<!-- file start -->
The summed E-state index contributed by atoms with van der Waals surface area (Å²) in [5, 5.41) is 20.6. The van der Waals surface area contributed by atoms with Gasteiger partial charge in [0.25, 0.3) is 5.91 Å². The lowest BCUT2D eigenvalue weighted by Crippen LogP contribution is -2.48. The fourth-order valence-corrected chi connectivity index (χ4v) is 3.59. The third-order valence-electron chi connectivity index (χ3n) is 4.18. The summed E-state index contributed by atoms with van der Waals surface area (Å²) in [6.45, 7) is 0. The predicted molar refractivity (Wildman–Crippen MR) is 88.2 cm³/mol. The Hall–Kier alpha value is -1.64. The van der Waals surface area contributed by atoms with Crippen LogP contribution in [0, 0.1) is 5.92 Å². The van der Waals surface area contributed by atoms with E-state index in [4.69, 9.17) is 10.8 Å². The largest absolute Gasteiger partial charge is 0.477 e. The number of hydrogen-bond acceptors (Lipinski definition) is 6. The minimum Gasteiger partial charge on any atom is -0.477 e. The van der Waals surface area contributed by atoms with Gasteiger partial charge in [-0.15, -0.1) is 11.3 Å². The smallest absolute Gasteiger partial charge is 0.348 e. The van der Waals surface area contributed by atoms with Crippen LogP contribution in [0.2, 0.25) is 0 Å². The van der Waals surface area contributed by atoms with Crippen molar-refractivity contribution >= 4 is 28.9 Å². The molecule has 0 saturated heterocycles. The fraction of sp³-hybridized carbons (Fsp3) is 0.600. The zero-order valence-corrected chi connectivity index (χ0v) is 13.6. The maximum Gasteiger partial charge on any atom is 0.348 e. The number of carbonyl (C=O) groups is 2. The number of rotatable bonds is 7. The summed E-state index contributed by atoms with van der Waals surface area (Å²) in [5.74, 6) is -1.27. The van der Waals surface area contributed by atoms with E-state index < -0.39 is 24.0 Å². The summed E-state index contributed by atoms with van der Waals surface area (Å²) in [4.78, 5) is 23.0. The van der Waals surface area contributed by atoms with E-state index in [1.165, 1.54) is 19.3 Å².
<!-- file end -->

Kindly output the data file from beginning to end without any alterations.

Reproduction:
The summed E-state index contributed by atoms with van der Waals surface area (Å²) in [5, 5.41) is 20.6. The van der Waals surface area contributed by atoms with Gasteiger partial charge in [0.25, 0.3) is 5.91 Å². The lowest BCUT2D eigenvalue weighted by Crippen LogP contribution is -2.48. The fourth-order valence-corrected chi connectivity index (χ4v) is 3.59. The third-order valence-electron chi connectivity index (χ3n) is 4.18. The summed E-state index contributed by atoms with van der Waals surface area (Å²) in [6.45, 7) is 0. The predicted molar refractivity (Wildman–Crippen MR) is 88.2 cm³/mol. The Hall–Kier alpha value is -1.64. The van der Waals surface area contributed by atoms with Crippen LogP contribution in [0, 0.1) is 5.92 Å². The van der Waals surface area contributed by atoms with E-state index in [4.69, 9.17) is 10.8 Å². The largest absolute Gasteiger partial charge is 0.477 e. The number of hydrogen-bond acceptors (Lipinski definition) is 6. The minimum Gasteiger partial charge on any atom is -0.477 e. The van der Waals surface area contributed by atoms with Gasteiger partial charge in [-0.15, -0.1) is 11.3 Å². The smallest absolute Gasteiger partial charge is 0.348 e. The van der Waals surface area contributed by atoms with Crippen LogP contribution in [0.2, 0.25) is 0 Å². The van der Waals surface area contributed by atoms with Crippen molar-refractivity contribution >= 4 is 28.9 Å². The molecule has 0 saturated heterocycles. The fraction of sp³-hybridized carbons (Fsp3) is 0.600. The zero-order valence-corrected chi connectivity index (χ0v) is 13.6. The maximum Gasteiger partial charge on any atom is 0.348 e. The number of carbonyl (C=O) groups is 2. The number of rotatable bonds is 7. The summed E-state index contributed by atoms with van der Waals surface area (Å²) in [5.74, 6) is -1.27. The van der Waals surface area contributed by atoms with E-state index < -0.39 is 24.0 Å². The summed E-state index contributed by atoms with van der Waals surface area (Å²) in [4.78, 5) is 23.0. The van der Waals surface area contributed by atoms with E-state index in [1.165, 1.54) is 19.3 Å².